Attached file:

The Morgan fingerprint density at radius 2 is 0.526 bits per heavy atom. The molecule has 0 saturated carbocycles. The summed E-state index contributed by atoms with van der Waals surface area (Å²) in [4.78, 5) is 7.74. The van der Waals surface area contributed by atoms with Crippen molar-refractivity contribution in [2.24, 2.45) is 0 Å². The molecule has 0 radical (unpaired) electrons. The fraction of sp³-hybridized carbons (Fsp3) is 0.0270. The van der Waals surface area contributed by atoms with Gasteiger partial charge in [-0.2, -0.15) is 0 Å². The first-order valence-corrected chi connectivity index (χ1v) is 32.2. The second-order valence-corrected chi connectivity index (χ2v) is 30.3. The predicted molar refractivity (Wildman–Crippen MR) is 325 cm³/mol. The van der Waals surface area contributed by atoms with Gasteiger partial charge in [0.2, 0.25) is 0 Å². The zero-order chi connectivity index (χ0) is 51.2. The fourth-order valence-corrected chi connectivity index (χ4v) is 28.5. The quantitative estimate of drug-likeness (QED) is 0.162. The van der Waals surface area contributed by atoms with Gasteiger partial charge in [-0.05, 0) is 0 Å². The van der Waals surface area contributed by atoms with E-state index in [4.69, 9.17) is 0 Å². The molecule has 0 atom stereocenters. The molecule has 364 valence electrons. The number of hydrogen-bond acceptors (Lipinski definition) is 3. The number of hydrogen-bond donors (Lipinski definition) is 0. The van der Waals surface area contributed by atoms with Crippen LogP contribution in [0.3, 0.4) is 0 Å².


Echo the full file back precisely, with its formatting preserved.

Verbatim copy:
The Morgan fingerprint density at radius 2 is 0.526 bits per heavy atom. The molecule has 0 saturated carbocycles. The summed E-state index contributed by atoms with van der Waals surface area (Å²) in [4.78, 5) is 7.74. The van der Waals surface area contributed by atoms with Crippen molar-refractivity contribution in [2.24, 2.45) is 0 Å². The molecule has 0 radical (unpaired) electrons. The fraction of sp³-hybridized carbons (Fsp3) is 0.0270. The van der Waals surface area contributed by atoms with Gasteiger partial charge in [-0.2, -0.15) is 0 Å². The first-order valence-corrected chi connectivity index (χ1v) is 32.2. The second-order valence-corrected chi connectivity index (χ2v) is 30.3. The predicted molar refractivity (Wildman–Crippen MR) is 325 cm³/mol. The van der Waals surface area contributed by atoms with Gasteiger partial charge in [0.2, 0.25) is 0 Å². The zero-order chi connectivity index (χ0) is 51.2. The fourth-order valence-corrected chi connectivity index (χ4v) is 28.5. The quantitative estimate of drug-likeness (QED) is 0.162. The van der Waals surface area contributed by atoms with Gasteiger partial charge in [-0.05, 0) is 0 Å². The van der Waals surface area contributed by atoms with E-state index in [4.69, 9.17) is 0 Å². The molecule has 0 atom stereocenters. The molecule has 364 valence electrons. The number of hydrogen-bond acceptors (Lipinski definition) is 3. The number of hydrogen-bond donors (Lipinski definition) is 0. The van der Waals surface area contributed by atoms with Crippen LogP contribution in [0.3, 0.4) is 0 Å².